Interdisciplinary Training in Aquatic Animal Health at the University of Florida
The University of Florida has offered veterinary, graduate, and continuing education courses in aquatic animal health for many years. Increasingly, university administrators recognize that this highly specialized field provides an excellent opportunity to develop interdisciplinary programs using resources from diverse areas within the university community. At the University of Florida, existing programs are being expanded, and new ones planned, that will use facilities and faculty within three distinct units to create a comprehensive program to enhance the education of veterinary students, non-veterinary graduate students, and graduate veterinarians. Significant collaboration with specialists in the private sector, and with federal and state agencies, will further enhance these educational programs. Barriers within the university itself have been removed due to willing collaboration and effort from all participating units. Administrative barriers to development of these programs can be challenging to overcome, but our experience indicates that the benefit of shared resources and productivity outweighs the costs of a more traditional approach.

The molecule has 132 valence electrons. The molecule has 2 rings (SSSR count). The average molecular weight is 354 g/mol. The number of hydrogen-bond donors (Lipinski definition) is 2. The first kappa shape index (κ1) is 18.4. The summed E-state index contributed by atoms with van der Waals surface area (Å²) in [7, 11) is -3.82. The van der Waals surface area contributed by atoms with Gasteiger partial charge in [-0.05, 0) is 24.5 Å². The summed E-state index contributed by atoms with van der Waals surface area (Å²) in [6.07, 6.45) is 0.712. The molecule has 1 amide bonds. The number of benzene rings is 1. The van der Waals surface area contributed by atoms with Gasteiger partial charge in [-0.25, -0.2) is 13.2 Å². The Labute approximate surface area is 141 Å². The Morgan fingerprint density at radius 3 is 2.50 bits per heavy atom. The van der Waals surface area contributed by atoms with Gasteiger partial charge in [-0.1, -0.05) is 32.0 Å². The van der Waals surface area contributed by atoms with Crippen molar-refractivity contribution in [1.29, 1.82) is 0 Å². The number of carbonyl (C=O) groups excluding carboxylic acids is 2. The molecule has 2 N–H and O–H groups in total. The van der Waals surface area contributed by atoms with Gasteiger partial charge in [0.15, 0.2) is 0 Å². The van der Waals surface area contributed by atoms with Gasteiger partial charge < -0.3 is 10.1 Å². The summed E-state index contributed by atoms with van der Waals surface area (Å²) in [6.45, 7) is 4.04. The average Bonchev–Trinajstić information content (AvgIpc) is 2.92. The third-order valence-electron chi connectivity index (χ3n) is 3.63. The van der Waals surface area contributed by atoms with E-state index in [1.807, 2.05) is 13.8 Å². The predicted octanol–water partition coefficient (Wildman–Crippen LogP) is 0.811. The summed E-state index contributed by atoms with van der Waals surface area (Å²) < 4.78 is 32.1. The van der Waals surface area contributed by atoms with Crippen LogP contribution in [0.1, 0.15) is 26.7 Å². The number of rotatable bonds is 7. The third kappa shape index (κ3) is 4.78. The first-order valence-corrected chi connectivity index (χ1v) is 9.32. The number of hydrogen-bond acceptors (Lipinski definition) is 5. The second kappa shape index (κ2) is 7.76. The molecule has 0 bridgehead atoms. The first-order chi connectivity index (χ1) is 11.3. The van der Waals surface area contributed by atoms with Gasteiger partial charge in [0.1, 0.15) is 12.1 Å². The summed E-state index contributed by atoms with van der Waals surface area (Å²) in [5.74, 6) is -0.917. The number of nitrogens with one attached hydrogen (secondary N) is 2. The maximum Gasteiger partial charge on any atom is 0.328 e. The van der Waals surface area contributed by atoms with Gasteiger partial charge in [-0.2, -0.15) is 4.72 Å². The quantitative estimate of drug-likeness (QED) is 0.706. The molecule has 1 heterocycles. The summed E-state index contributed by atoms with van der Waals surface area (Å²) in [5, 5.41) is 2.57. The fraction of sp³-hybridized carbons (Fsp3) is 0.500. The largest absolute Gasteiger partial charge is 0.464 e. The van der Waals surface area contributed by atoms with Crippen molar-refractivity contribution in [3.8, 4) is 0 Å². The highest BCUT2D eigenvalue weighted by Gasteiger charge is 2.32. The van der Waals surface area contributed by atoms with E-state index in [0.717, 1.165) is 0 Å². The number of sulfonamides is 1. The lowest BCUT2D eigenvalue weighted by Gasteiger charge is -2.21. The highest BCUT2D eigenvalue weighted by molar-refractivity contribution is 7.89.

The evolving program is being called "Aquatic Medical Education," and the three main participating units within the University are the College of Veterinary Medicine, The Whitney Laboratory and the Department of Fisheries and Aquatic Sciences. To date, most programmatic activity with regard to teaching and extension has been in aquaculture and fish health management. A new and exciting component is being added that will bring marine mammals and other aquatic species into the curriculum. The goal is to try and unite the many diverse programs on campus, and within the state, under an umbrella program to maximize cooperation and minimize duplication. We foresee that two new educational short courses, tentatively entitled Sea Vet I and Sea Vet II will start in 2004. Following the successful aquaculture and fish health programs, it is hoped that the Sea Vet programs will be able to take advantage of the vast expertise in the state. The cooperation that develops through collaborative teaching programs will enhance research by creating more awareness of what different programs are doing and what the interests and needs of diverse units are. As state and federal resources dwindle, the opportunities created by successful collaborations and partnerships should keep this exciting new program area relevant and important to all involved.
This effort has been supported in part by a grant from the Florida Marine Research Institute, Florida Fish and Wildlife Conservation Commission, St. Petersburg, FL.